Buffalo, New York, area is hit with the strongest earthquake in 40 years
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A 3.8-magnitude earthquake struck Monday morning near Buffalo, New York, the strongest recorded in the area in 40 years.

The stateside tremor hit 1.24 miles east-northeast of West Seneca, New York, with a depth of 1.86 miles around 6:15 a.m., according to the United States Geological Survey.

Erie County Executive Mark Poloncarz said no damage reports have been received so far in West Seneca, a suburb of Buffalo that sits near the U.S.-Canada border.

He added he spoke with the Erie County Department of Homeland Security and Emergency Services’ Deputy Commissioner Gregory J. Butcher, who said a “confirmed quake was felt as far north as Niagara Falls and south to Orchard Park.”

“It felt like a car hit my house in Buffalo. I jumped out of bed,” Poloncarz said

Yaareb Altaweel, a seismologist at the National Earthquake Information Center, said Northeast earthquakes “happen all the time” and quakes can strike anywhere at any time. 

Since 1983, there have been 24 earthquakes above a magnitude of 2.5 in the West Seneca region, with Monday’s being largest so far in the area.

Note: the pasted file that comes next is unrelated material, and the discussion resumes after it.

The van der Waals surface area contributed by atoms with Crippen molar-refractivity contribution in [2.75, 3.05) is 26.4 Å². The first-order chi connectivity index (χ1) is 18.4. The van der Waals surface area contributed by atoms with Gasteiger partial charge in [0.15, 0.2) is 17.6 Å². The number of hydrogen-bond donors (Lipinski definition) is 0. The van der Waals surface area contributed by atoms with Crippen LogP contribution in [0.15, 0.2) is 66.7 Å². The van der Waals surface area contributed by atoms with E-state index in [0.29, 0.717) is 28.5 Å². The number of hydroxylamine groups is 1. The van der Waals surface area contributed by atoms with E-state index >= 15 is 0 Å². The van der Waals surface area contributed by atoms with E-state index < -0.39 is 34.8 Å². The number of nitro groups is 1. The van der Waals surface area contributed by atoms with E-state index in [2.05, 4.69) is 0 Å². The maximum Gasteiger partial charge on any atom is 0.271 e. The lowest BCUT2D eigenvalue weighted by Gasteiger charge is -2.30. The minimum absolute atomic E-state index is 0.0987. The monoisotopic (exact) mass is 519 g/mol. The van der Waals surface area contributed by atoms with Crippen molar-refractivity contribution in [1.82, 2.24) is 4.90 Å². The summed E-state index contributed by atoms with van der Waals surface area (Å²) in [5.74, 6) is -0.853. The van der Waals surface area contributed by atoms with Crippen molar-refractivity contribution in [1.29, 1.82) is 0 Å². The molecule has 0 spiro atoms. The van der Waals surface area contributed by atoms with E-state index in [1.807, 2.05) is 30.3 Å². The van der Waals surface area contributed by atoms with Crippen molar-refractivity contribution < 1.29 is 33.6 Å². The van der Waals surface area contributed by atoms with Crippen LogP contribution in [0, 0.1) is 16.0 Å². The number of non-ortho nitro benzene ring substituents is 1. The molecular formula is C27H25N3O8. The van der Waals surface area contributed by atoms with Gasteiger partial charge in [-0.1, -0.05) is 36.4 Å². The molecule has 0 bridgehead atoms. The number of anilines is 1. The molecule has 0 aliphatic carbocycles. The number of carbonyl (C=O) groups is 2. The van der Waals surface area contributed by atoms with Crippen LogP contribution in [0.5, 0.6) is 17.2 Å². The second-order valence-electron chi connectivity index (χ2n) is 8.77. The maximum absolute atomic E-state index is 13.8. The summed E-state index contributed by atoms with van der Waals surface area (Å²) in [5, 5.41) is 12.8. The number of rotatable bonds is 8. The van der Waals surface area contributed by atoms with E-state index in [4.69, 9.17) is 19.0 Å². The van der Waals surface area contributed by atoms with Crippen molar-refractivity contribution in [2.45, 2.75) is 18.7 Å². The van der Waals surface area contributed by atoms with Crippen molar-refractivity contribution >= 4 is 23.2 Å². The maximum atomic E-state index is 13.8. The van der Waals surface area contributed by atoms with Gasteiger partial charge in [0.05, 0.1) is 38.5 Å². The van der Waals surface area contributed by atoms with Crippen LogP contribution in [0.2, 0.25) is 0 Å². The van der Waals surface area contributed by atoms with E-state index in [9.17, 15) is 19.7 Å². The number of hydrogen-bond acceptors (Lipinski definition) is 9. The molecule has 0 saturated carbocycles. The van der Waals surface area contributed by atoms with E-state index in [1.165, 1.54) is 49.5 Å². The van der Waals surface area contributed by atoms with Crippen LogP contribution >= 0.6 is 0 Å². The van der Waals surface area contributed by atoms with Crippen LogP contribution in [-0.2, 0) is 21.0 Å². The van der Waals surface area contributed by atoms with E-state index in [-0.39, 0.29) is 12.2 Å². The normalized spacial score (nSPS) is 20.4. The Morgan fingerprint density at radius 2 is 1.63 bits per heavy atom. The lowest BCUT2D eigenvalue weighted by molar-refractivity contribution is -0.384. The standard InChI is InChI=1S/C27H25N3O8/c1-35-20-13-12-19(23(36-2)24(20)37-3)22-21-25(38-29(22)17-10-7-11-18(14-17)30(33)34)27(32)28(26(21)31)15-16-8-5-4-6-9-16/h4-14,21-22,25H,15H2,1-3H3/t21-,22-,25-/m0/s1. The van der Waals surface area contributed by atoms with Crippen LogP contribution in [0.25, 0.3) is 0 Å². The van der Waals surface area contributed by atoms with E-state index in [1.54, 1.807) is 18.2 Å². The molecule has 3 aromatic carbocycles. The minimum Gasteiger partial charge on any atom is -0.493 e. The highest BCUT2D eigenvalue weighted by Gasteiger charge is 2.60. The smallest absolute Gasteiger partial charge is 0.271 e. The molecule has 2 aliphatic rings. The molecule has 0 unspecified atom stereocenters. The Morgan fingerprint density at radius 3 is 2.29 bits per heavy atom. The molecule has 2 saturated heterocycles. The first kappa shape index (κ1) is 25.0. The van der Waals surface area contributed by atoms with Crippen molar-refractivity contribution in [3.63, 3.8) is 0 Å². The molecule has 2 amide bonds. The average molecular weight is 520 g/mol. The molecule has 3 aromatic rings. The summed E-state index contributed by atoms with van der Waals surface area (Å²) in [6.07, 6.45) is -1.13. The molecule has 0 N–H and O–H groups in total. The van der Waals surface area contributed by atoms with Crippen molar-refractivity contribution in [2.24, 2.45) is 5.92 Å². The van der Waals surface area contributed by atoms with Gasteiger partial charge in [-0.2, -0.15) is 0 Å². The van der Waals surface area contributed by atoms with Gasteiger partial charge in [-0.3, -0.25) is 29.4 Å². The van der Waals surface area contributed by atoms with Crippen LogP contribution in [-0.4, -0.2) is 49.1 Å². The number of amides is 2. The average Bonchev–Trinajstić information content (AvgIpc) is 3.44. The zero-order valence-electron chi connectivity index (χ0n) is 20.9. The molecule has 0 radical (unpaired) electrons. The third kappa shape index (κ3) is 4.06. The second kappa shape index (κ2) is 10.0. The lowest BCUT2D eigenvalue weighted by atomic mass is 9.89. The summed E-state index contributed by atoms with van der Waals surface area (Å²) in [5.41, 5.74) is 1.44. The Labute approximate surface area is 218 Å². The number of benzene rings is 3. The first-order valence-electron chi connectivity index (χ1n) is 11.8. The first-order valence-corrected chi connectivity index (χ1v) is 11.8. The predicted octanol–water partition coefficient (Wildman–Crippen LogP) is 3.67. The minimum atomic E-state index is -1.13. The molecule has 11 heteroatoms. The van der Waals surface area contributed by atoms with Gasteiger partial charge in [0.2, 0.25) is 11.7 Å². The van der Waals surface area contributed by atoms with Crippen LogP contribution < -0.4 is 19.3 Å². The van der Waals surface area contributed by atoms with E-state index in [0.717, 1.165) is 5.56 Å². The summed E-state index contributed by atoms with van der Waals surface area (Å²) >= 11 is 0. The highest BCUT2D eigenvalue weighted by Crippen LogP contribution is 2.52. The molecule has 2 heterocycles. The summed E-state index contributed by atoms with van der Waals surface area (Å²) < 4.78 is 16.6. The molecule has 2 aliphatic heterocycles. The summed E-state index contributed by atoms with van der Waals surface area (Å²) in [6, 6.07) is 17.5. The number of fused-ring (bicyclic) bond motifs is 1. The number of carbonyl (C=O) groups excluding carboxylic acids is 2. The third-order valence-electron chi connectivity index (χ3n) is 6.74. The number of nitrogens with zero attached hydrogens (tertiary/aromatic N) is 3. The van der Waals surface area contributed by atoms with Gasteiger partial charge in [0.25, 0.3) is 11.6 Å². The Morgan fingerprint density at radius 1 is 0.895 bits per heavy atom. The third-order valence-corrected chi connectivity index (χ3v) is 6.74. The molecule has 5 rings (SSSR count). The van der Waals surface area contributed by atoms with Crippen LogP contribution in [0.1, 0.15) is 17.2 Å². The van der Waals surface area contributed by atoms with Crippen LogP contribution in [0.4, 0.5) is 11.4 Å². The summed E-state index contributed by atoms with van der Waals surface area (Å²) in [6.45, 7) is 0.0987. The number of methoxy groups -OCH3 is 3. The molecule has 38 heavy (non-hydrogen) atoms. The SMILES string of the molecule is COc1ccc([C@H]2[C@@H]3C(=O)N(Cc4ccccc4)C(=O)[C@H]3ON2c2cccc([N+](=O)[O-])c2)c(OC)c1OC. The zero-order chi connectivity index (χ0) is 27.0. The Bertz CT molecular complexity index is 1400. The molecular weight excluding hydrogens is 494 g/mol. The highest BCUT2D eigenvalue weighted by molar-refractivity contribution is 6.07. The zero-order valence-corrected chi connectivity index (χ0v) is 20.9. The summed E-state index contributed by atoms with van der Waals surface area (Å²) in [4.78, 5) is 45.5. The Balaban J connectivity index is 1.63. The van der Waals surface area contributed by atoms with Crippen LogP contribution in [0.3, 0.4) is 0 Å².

Altaweel said there was another 3.8-magnitude quake that took place in 1999 in western New York.

On a scale of earthquakes, 3.8 isn’t that big. But the crust in that region is old crust. It’s old and cold and the efficiency of transferring the seismic waves versus sedimentary areas — that’s why people can feel it more. That’s why earthquakes can be felt even at 1.0 in some places,” Altaweel explained.

Altaweel said that a 3.8-magnitude quake is “not a big earthquake that you’d expect damage from.”

Pre-existing fractures and pre-existing fault lines can be the cause of earthquakes hitting so far inland, he said.

Altaweel said there’s nothing abnormal about this shock. 

“I’d say it’s very normal. There was one, a 2.6 in March 2022. There was another 2 in 2020. These keep happening in this region at low magnitude,” he explained.

Across the globe, an initial 7.8-magnitude earthquake in southeastern Turkey was followed hours later by a 7.5-magnitude quake that shook buildings and left more than 1,800 dead in the country and neighboring Syria. The toll is expected to rise sharply on both sides of the border.

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